When we examine the stages of the adopted life it is possible to see that anger does not generally survive ‘in perpetuity’ whether the adoptee is a victim of the mental health system or not. As we age we go through five or more stages, the lat of these being acceptance. Anger is a ‘normal’, healthy reaction to something that is unjust. It is what we do with it that counts! For instance to take a very recent example – when we look at events in Boston we see a great deal of anger at what was done to innocent people. We don’t say that anger is unjustified nor will we complain in future times when the victims and others lament about the evil that was perpetrated. We are right to be angry at some of the things those who support adoption do, write, blog and say. Those things are either wrong, misleading, adoptist or perpetuate myths about adoption and adoptees. Would it be right to support the stealing of babies, kidnapping or the sale of babies? Many have been outraged by the film about Masho and her brother, removed for adoption in what is not uncommon circumstances. Perhaps many who had not thought about this side of adoption are now doing so.
Adoption becomes demonized and the adoptee/ victim will never heal Adoption as it is carried out today and yesterday, is seen by many as evil. It is unethical, shows no respect for mothers or adoptees/orphans/’orphans’/children/the abandoned/the purchased/trafficked/commodified or for vulnerable and needy adopters and until that is recognised widely, acknowledged as demonic and the victims suffering are validated there will not be complete healing.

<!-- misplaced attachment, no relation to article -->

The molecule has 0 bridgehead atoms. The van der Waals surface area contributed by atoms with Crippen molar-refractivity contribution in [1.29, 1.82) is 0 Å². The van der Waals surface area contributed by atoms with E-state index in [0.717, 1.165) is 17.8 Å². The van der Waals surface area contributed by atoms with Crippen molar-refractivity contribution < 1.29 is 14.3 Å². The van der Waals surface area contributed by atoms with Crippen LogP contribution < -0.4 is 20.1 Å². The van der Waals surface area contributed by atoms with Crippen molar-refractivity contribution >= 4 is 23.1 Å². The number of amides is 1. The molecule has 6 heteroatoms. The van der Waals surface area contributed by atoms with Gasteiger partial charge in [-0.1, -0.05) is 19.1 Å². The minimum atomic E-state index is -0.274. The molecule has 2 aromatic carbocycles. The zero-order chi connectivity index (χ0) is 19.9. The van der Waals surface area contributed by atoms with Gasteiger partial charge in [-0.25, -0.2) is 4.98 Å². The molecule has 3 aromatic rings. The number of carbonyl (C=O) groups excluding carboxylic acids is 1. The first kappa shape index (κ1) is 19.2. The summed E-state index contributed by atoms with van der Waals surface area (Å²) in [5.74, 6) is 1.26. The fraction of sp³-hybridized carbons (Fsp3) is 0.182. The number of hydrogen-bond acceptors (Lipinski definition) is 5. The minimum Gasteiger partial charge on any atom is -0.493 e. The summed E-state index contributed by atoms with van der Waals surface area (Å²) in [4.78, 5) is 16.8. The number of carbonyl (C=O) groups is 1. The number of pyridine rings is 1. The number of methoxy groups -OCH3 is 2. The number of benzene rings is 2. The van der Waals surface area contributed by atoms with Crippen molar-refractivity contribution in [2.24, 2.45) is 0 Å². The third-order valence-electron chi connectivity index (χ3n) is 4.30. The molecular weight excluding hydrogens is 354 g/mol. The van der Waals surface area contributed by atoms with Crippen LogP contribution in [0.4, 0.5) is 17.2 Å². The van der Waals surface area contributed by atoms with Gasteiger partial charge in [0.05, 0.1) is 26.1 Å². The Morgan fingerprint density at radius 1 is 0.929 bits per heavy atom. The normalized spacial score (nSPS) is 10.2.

It seems that adoptees are in a cleft stick, being told that if they define themselves as victims they live a self-fulfilling prophecy and have no-one to blame but themselves and at the same time are made victims by the adoption industry, the industry’s supporters, insurance companies and the mental health industry over which they have little control and very little say. If they do speak out, as some brave adoptees have and continue to do, they are discounted because they are deemed invalid, their opinions not considered worthy, because they have ‘mental health issues’. Confused thinking will not help any of us to heal, to process our adoption. to own it or to speak about it. It will never be possible to support an adoption industry and to effectively support adoptees in healing and understanding. Adoption in some form will always be necessary for the few who cannot or should not be raised in an unsafe environment. Let it be ethical, in the best interests of children and free from confusion about its origins, its application and the motivations of those who earn money from it.


2 thoughts on “Never Play Leapfrog with Unicorns!

  1. You are right Von. Children placed in adoption are voiceless as children. We have no control over what happens. Now that we are old enough (as adoptees) to speak and write about our experience, the perpetrators do not want to listen to how we feel. Robert Hafetz MS does not speak for me or the thousands of American Indian children who were forcefully taken and abducted as part of a government ethnic cleansing program.